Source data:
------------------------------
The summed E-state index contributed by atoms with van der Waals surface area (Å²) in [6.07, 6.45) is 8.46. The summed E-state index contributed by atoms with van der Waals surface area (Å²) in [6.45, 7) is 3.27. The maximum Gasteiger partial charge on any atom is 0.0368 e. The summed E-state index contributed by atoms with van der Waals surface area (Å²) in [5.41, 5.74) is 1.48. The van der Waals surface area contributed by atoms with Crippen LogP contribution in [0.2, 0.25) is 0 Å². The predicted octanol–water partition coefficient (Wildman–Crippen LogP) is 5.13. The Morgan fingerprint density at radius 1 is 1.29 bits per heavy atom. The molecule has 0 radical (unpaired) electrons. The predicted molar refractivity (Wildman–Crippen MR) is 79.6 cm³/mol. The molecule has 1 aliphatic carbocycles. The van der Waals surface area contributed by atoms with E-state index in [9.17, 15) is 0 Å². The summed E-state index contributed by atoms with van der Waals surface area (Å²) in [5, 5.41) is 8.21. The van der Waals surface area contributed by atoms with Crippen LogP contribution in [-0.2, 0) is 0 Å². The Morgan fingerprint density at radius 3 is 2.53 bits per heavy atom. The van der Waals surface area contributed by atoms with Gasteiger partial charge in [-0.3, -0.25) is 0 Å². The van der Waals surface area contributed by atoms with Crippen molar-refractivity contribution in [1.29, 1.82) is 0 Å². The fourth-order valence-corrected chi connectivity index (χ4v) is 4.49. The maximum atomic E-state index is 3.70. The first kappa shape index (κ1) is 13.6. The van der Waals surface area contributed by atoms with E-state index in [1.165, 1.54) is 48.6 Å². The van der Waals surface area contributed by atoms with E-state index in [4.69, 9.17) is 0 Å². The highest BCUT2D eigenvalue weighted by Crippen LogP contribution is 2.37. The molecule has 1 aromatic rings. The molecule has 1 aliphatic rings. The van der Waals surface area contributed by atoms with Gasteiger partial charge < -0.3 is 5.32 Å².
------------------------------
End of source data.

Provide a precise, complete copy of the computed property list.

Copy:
The summed E-state index contributed by atoms with van der Waals surface area (Å²) in [6.07, 6.45) is 8.46. The summed E-state index contributed by atoms with van der Waals surface area (Å²) in [6.45, 7) is 3.27. The maximum Gasteiger partial charge on any atom is 0.0368 e. The summed E-state index contributed by atoms with van der Waals surface area (Å²) in [5.41, 5.74) is 1.48. The van der Waals surface area contributed by atoms with Crippen LogP contribution in [0.2, 0.25) is 0 Å². The predicted octanol–water partition coefficient (Wildman–Crippen LogP) is 5.13. The Morgan fingerprint density at radius 1 is 1.29 bits per heavy atom. The molecule has 0 radical (unpaired) electrons. The predicted molar refractivity (Wildman–Crippen MR) is 79.6 cm³/mol. The molecule has 1 aliphatic carbocycles. The van der Waals surface area contributed by atoms with E-state index in [9.17, 15) is 0 Å². The summed E-state index contributed by atoms with van der Waals surface area (Å²) in [5, 5.41) is 8.21. The van der Waals surface area contributed by atoms with Crippen LogP contribution in [-0.2, 0) is 0 Å². The Morgan fingerprint density at radius 3 is 2.53 bits per heavy atom. The van der Waals surface area contributed by atoms with Gasteiger partial charge in [-0.3, -0.25) is 0 Å². The van der Waals surface area contributed by atoms with Crippen molar-refractivity contribution in [1.29, 1.82) is 0 Å². The fourth-order valence-corrected chi connectivity index (χ4v) is 4.49. The maximum atomic E-state index is 3.70. The first kappa shape index (κ1) is 13.6. The van der Waals surface area contributed by atoms with E-state index in [1.165, 1.54) is 48.6 Å². The van der Waals surface area contributed by atoms with E-state index in [4.69, 9.17) is 0 Å². The highest BCUT2D eigenvalue weighted by Crippen LogP contribution is 2.37. The molecule has 1 aromatic rings. The molecule has 1 aliphatic rings. The van der Waals surface area contributed by atoms with Gasteiger partial charge < -0.3 is 5.32 Å².